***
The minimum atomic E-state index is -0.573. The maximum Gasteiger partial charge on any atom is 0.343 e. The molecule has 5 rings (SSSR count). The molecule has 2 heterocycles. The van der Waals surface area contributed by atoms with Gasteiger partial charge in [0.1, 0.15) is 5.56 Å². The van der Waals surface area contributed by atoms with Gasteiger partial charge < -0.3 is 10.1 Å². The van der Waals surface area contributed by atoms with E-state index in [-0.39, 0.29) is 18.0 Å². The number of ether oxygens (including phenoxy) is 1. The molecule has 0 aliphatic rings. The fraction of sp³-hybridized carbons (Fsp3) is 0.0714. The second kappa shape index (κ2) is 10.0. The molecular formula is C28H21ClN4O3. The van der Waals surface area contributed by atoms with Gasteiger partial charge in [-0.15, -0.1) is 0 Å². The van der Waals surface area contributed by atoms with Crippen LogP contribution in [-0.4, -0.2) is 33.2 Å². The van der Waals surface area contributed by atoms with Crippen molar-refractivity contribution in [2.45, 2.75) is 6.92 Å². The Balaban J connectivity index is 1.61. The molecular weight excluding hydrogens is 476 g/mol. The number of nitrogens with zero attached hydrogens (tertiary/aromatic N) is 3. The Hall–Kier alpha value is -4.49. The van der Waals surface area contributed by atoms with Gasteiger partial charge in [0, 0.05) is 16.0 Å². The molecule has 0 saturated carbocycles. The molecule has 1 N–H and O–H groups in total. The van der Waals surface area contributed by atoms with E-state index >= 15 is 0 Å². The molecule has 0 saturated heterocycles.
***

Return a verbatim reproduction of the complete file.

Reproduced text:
The minimum atomic E-state index is -0.573. The maximum Gasteiger partial charge on any atom is 0.343 e. The molecule has 5 rings (SSSR count). The molecule has 2 heterocycles. The van der Waals surface area contributed by atoms with Gasteiger partial charge in [0.1, 0.15) is 5.56 Å². The van der Waals surface area contributed by atoms with Gasteiger partial charge < -0.3 is 10.1 Å². The van der Waals surface area contributed by atoms with E-state index in [-0.39, 0.29) is 18.0 Å². The number of ether oxygens (including phenoxy) is 1. The molecule has 0 aliphatic rings. The fraction of sp³-hybridized carbons (Fsp3) is 0.0714. The second kappa shape index (κ2) is 10.0. The molecular formula is C28H21ClN4O3. The van der Waals surface area contributed by atoms with Gasteiger partial charge in [-0.15, -0.1) is 0 Å². The van der Waals surface area contributed by atoms with Crippen LogP contribution in [-0.4, -0.2) is 33.2 Å². The van der Waals surface area contributed by atoms with Crippen molar-refractivity contribution in [2.45, 2.75) is 6.92 Å². The Balaban J connectivity index is 1.61. The molecular weight excluding hydrogens is 476 g/mol. The number of nitrogens with zero attached hydrogens (tertiary/aromatic N) is 3. The Hall–Kier alpha value is -4.49. The van der Waals surface area contributed by atoms with Gasteiger partial charge in [0, 0.05) is 16.0 Å². The molecule has 0 saturated carbocycles. The molecule has 1 N–H and O–H groups in total. The van der Waals surface area contributed by atoms with E-state index >= 15 is 0 Å². The molecule has 0 saturated heterocycles.